Optimizing the quantum circuit simulator was key. Häner and Steiger employed automatic code generation, optimized the compute kernels and applied a scheduling algorithm to the quantum supremacy circuits, thus reducing the required node-to-node communication. During the optimization process they worked with NERSC staff and used Berkeley Lab’s Roofline Model to identify potential areas where performance could be boosted.

    In addition to the 45-qubit simulation, which used 0.5 petabytes of memory on Cori and achieved a performance of 0.428 petaflops, they also simulated 30-, 36- and 42-qubit quantum circuits. When they compared the results with simulations of 30- and 36-qubit circuits run on NERSC’s Edison system, they found that the Edison simulations also ran faster.

    “Our optimizations improved the performance – the number of floating-point operations per time – by 10x for Edison and between 10x and 20x for Cori (depending on the circuit to simulate and the size per node),” Häner and Steiger said. “The time-to-solution decreased by over 12x when compared to the times of a similar simulation reported in a recent paper on quantum supremacy by Boixo and collaborators, which made the 45-qubit simulation possible.”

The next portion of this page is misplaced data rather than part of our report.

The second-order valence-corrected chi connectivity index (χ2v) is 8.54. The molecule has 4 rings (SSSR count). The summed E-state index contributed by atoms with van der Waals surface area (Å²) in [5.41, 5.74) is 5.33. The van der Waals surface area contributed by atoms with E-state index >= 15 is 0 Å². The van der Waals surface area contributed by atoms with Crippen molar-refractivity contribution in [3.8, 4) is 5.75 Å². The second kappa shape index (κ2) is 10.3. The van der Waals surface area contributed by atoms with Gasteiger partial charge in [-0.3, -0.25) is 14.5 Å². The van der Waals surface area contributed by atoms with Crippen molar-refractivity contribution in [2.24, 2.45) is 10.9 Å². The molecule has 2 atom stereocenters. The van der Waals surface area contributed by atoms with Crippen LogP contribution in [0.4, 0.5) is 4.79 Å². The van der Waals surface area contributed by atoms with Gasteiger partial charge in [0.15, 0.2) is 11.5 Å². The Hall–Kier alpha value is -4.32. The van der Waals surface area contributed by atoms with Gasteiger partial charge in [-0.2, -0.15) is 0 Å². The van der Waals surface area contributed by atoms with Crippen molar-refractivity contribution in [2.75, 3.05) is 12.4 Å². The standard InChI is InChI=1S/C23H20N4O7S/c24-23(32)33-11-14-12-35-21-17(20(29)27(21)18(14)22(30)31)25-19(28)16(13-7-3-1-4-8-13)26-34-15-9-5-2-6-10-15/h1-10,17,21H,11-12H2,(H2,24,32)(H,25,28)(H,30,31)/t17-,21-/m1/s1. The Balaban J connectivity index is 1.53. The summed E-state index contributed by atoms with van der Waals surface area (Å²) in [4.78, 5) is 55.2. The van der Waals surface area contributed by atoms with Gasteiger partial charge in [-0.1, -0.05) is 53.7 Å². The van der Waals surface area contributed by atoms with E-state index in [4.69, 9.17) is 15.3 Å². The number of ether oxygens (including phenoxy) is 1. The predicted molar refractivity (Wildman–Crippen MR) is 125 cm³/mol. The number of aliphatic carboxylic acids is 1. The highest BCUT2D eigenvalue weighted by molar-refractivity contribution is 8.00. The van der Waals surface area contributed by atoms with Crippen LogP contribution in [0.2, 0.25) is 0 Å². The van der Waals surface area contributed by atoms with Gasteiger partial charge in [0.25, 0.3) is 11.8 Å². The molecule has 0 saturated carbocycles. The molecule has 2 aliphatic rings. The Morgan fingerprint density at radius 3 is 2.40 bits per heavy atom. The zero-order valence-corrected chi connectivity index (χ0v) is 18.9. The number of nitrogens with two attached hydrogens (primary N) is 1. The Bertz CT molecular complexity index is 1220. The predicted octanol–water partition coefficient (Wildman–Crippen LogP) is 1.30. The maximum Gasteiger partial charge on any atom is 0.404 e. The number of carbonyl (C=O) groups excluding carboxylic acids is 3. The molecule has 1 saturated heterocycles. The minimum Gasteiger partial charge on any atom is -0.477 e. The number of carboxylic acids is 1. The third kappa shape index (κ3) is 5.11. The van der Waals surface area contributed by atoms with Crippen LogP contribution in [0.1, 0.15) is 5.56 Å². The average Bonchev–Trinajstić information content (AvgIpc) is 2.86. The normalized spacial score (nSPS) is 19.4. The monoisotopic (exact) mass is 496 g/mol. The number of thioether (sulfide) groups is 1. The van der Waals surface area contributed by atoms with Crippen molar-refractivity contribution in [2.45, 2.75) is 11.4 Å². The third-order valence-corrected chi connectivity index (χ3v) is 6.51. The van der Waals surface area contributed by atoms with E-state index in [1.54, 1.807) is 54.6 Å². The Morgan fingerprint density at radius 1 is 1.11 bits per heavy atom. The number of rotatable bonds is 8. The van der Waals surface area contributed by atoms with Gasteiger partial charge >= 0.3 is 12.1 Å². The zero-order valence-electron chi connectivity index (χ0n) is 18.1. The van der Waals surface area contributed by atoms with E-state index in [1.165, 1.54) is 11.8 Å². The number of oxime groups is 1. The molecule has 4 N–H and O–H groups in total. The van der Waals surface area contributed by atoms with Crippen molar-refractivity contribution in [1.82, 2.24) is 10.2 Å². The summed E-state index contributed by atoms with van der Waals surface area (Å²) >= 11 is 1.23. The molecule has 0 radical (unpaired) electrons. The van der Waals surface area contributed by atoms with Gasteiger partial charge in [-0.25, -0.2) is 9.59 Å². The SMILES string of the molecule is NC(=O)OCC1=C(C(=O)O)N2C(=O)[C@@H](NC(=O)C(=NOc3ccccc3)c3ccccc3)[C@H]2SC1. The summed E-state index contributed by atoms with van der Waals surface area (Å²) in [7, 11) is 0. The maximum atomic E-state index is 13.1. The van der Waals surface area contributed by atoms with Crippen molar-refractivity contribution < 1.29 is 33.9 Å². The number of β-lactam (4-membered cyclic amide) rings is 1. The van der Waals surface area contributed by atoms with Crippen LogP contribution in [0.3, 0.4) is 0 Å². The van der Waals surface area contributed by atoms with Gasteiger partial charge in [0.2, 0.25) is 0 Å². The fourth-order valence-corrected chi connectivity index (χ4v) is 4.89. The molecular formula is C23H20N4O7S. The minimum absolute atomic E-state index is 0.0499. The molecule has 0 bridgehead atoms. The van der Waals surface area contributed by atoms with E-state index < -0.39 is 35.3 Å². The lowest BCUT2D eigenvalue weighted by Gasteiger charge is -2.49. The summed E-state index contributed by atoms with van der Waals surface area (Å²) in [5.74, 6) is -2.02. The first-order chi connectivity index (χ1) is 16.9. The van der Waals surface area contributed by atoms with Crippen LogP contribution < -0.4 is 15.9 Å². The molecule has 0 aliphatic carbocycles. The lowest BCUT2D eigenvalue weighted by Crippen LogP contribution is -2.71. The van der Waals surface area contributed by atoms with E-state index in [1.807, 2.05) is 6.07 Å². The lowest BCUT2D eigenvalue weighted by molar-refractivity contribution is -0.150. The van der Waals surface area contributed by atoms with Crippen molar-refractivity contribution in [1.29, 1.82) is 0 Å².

Looking ahead, the duo is interested in performing more quantum circuit simulations at NERSC to determine the performance of near-term quantum computers solving quantum chemistry problems. They are also hoping to use solid-state drives to store larger wave functions and thus try to simulate even more qubits.

    See the full article here.

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    The National Energy Research Scientific Computing Center (NERSC) is the primary scientific computing facility for the Office of Science in the U.S. Department of Energy. As one of the largest facilities in the world devoted to providing computational resources and expertise for basic scientific research, NERSC is a world leader in accelerating scientific discovery through computation. NERSC is a division of the Lawrence Berkeley National Laboratory, located in Berkeley, California. NERSC itself is located at the UC Oakland Scientific Facility in Oakland, California.